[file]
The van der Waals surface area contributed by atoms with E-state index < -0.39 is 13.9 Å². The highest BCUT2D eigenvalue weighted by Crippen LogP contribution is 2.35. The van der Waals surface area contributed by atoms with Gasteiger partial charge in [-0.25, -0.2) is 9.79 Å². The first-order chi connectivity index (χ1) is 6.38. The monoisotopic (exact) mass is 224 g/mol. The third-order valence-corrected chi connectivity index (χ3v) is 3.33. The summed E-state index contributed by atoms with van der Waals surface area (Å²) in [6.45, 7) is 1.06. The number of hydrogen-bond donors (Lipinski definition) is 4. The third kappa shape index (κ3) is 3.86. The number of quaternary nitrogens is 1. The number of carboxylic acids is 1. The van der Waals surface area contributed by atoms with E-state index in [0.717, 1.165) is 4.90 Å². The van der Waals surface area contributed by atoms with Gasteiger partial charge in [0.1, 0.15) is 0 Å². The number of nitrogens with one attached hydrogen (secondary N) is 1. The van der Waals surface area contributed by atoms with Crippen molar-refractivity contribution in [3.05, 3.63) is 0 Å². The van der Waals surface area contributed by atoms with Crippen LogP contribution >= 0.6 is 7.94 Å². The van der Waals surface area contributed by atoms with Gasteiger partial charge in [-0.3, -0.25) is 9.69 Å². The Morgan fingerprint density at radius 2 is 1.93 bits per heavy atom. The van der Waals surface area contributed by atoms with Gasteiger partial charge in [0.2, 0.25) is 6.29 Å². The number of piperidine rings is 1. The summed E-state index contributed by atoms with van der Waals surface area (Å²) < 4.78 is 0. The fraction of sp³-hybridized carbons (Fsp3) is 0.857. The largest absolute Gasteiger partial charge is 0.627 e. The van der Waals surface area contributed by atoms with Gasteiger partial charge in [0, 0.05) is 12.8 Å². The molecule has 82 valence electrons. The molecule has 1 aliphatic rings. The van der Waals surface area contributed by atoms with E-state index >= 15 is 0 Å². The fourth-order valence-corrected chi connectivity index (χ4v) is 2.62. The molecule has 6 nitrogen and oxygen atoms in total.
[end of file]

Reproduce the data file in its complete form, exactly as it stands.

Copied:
The van der Waals surface area contributed by atoms with E-state index < -0.39 is 13.9 Å². The highest BCUT2D eigenvalue weighted by Crippen LogP contribution is 2.35. The van der Waals surface area contributed by atoms with Gasteiger partial charge in [-0.25, -0.2) is 9.79 Å². The first-order chi connectivity index (χ1) is 6.38. The monoisotopic (exact) mass is 224 g/mol. The third-order valence-corrected chi connectivity index (χ3v) is 3.33. The summed E-state index contributed by atoms with van der Waals surface area (Å²) in [6.45, 7) is 1.06. The number of hydrogen-bond donors (Lipinski definition) is 4. The third kappa shape index (κ3) is 3.86. The number of quaternary nitrogens is 1. The number of carboxylic acids is 1. The van der Waals surface area contributed by atoms with E-state index in [0.717, 1.165) is 4.90 Å². The van der Waals surface area contributed by atoms with Gasteiger partial charge in [0.1, 0.15) is 0 Å². The number of nitrogens with one attached hydrogen (secondary N) is 1. The van der Waals surface area contributed by atoms with Crippen molar-refractivity contribution in [3.05, 3.63) is 0 Å². The van der Waals surface area contributed by atoms with Crippen LogP contribution >= 0.6 is 7.94 Å². The van der Waals surface area contributed by atoms with Gasteiger partial charge in [-0.3, -0.25) is 9.69 Å². The Morgan fingerprint density at radius 2 is 1.93 bits per heavy atom. The van der Waals surface area contributed by atoms with Gasteiger partial charge in [0.2, 0.25) is 6.29 Å². The number of piperidine rings is 1. The summed E-state index contributed by atoms with van der Waals surface area (Å²) < 4.78 is 0. The fraction of sp³-hybridized carbons (Fsp3) is 0.857. The largest absolute Gasteiger partial charge is 0.627 e. The van der Waals surface area contributed by atoms with Gasteiger partial charge in [0, 0.05) is 12.8 Å². The molecule has 82 valence electrons. The molecule has 1 aliphatic rings. The van der Waals surface area contributed by atoms with E-state index >= 15 is 0 Å². The fourth-order valence-corrected chi connectivity index (χ4v) is 2.62. The molecule has 6 nitrogen and oxygen atoms in total.